The following article by Susannah Richter appears in the latest edition of Kent Voice. We would be interested in your feedback.
Unrealistic housing targets are putting more pressure on the housebuilding industry than ever before. In Kent, the total 20-year figure is 158,500 new homes, with recent objectively assessed housing need of 18,560 in Maidstone, 15,600 in Thanet, 16,000 in Canterbury and 29,500 in Medway. The industry is dominated by the big companies, so what are the barriers faced by small and medium sized builders and can they provide solutions to the housing crisis?
Pentland Homes was set up by landowning farmers in the 1970s and now builds around 100 homes a year, up from just 30 during the recession five years ago. Most of its development sites are brownfield (79%) – including empty schools, a disused factory, a former pub and MoD land.
But Managing Director Martin Hart says brownfield sites are complicated: “Firstly, they are bought at risk because we don’t know what problems we may find. We are currently building on the site of an old potato packing plant at New Romney which was entirely concreted over – we didn’t know what to expect when we removed the concrete. If something untoward was found, a small company could go bankrupt on just one unlucky brownfield buy.
“Secondly, if a site has been brownfield for a long time it often has greater ecological value than greenfield land which has been ploughed and treated. We have to get ecologists involved and it can be costly if we need to move or provide for species or could even prevent planning permission. Either way it will cause delay – again something many small building companies cannot afford.”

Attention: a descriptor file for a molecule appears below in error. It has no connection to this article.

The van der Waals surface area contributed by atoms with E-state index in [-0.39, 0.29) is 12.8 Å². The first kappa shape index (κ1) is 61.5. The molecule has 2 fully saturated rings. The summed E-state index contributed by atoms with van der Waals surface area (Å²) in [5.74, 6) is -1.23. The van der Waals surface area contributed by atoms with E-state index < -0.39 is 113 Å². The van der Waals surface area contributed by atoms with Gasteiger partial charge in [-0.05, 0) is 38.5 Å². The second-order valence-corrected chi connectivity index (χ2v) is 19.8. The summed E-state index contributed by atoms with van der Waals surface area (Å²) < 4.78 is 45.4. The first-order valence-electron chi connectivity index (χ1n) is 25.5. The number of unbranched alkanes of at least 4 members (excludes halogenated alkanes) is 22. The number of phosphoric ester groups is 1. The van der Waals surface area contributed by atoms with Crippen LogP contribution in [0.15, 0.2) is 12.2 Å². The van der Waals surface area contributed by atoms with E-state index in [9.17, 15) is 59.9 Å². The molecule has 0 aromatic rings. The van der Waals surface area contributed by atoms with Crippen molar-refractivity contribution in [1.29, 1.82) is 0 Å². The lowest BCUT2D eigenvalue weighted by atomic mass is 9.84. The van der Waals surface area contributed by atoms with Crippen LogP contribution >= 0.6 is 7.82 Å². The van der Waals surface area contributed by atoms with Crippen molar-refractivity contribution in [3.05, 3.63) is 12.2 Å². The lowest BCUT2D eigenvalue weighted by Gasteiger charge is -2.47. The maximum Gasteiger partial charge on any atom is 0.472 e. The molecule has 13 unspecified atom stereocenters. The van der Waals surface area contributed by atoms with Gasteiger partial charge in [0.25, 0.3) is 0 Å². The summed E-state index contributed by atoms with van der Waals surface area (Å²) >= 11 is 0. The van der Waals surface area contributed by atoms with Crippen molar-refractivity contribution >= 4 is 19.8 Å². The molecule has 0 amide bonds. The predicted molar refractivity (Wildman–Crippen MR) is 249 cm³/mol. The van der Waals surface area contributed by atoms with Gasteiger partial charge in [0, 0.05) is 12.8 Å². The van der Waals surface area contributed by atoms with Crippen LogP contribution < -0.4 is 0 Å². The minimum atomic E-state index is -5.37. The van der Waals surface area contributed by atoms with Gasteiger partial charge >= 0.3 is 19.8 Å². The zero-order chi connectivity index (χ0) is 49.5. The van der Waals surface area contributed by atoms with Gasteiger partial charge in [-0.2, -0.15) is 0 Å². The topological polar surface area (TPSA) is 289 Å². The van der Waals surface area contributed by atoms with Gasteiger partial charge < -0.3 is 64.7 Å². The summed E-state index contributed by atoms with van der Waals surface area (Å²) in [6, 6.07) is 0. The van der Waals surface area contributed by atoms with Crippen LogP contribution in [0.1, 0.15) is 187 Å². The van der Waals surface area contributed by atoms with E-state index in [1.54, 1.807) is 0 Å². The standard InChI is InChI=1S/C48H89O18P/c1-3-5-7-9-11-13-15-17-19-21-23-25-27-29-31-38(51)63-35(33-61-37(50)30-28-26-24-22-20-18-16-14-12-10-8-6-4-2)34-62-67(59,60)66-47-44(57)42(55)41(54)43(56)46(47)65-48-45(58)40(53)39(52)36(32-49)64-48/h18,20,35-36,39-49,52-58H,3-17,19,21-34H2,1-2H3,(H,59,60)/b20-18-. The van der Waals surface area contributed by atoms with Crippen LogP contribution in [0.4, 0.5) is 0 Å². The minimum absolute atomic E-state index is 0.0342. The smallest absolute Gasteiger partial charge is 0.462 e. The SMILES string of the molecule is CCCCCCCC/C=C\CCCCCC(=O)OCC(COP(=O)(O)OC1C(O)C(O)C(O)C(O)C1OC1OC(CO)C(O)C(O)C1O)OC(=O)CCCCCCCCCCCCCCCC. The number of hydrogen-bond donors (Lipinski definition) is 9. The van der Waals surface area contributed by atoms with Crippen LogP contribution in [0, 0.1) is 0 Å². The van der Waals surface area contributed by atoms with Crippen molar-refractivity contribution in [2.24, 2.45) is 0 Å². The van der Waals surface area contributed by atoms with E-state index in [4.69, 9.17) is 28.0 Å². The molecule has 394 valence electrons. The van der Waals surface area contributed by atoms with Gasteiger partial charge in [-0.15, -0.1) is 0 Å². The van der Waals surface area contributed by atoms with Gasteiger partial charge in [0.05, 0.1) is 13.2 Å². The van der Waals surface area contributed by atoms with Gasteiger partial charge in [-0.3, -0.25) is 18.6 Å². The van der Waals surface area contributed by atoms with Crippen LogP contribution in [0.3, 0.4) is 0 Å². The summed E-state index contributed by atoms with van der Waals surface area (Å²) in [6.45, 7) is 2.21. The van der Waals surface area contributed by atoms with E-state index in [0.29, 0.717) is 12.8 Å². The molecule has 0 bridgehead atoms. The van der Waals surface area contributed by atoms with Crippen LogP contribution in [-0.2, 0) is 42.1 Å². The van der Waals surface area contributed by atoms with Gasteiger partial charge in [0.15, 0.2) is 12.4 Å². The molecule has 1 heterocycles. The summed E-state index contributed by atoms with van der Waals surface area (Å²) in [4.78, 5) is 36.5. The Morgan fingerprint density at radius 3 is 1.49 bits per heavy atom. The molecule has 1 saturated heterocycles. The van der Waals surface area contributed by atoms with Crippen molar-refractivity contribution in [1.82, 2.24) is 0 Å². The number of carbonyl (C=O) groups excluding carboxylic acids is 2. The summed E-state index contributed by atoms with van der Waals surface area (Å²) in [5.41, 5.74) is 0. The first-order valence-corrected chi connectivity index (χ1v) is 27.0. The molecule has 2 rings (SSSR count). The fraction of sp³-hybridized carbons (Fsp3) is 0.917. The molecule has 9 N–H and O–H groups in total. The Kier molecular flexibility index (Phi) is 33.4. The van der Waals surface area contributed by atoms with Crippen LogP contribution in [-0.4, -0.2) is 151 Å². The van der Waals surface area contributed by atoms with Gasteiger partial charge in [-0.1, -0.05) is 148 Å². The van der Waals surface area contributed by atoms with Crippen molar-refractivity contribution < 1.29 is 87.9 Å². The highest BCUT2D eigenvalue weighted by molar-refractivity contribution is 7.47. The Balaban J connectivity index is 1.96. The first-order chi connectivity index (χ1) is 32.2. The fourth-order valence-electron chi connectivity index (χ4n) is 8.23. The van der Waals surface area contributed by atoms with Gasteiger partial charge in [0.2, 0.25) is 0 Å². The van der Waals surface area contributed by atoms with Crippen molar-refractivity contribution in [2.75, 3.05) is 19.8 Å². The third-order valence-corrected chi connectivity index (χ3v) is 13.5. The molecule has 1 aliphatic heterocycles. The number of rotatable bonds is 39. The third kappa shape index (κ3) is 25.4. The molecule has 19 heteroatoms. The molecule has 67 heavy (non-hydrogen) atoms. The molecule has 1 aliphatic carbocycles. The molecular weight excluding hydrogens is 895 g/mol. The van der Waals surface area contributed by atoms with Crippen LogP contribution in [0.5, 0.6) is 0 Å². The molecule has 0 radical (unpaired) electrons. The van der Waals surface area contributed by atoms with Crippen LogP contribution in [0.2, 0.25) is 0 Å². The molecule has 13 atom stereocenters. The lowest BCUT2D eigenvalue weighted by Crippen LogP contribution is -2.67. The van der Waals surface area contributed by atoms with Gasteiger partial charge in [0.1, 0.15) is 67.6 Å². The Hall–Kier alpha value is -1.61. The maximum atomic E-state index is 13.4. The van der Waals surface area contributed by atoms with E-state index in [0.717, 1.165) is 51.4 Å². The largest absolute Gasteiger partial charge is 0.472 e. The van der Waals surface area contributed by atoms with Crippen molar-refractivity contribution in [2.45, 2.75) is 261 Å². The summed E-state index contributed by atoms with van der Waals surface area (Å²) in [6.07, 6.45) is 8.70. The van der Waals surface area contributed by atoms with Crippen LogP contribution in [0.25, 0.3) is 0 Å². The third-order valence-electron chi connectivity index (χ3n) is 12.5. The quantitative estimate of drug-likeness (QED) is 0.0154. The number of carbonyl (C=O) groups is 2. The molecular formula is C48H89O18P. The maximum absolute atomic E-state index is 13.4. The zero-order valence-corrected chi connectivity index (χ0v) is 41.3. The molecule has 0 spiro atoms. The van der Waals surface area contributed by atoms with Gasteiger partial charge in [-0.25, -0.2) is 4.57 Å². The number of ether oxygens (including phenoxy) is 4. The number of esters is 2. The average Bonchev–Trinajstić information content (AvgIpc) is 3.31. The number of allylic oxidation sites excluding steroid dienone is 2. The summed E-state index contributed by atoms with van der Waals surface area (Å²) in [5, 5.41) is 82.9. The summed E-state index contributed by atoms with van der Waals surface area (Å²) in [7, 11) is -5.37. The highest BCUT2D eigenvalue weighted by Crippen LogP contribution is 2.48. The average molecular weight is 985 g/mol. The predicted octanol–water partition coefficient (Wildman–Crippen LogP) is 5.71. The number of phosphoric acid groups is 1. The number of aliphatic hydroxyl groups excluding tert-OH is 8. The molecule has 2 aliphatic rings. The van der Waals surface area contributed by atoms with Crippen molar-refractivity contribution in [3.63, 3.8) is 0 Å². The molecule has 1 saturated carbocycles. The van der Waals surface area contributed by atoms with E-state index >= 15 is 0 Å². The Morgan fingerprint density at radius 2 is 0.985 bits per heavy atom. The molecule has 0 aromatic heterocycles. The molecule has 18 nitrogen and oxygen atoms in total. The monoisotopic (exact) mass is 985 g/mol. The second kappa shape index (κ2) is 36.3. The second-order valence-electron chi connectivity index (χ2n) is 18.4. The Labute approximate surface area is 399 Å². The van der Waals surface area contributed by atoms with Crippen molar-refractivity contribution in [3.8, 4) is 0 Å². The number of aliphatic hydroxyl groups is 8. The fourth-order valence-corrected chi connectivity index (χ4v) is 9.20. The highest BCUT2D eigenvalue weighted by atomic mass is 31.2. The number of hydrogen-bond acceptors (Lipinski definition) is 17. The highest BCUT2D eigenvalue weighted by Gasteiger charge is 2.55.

This is exactly what happened at Lodge Hill, a former army camp in Medway identified for 5,000 homes. Over the last 20 years it has become home to 1.3% of the national nightingale population as well as bats, great crested newts, toads, lizards, slow worms, grass snakes and adders. This will be the subject of an interesting planning inquiry.
Pentland Homes’ site of the old Romney Marsh Potato Company will have 48 homes, 30% of them affordable. Martin said: “We always try to match the policy position on providing affordable homes as we like to be fair and equitable. However, the pressure on smaller builders is greater because it is impossible to even get housing associations to take on just a few houses. If the development is 10 homes, no housing association will take on the three affordable homes required to meet the quota. The alternative is to pay the local authority to make the provision.”
At Bluebells in Ashford, a greenfield site in the local plan developed in conjunction with improvements to junction 9, a pedestrian bridge over the M20 and the John Lewis employment site, Pentland built 42 houses and 12 apartments as well as 67 affordable warden care apartments for the elderly at Chamberlain House. Pentland consulted with the local community, including an Inquiry by Design workshop which resulted in greatly improved designs.
One of Pentland’s more controversial sites is Thanington Park near Canterbury which Martin has been promoting for 10 years and finally has planning permission. CPRE Kent is against this because it is a greenfield site within a designated Area of High Landscape Value; it will result in the loss of productive farmland; concerns about the impact on local roads and planning permission was granted whilst the site was out for consultation in the local plan.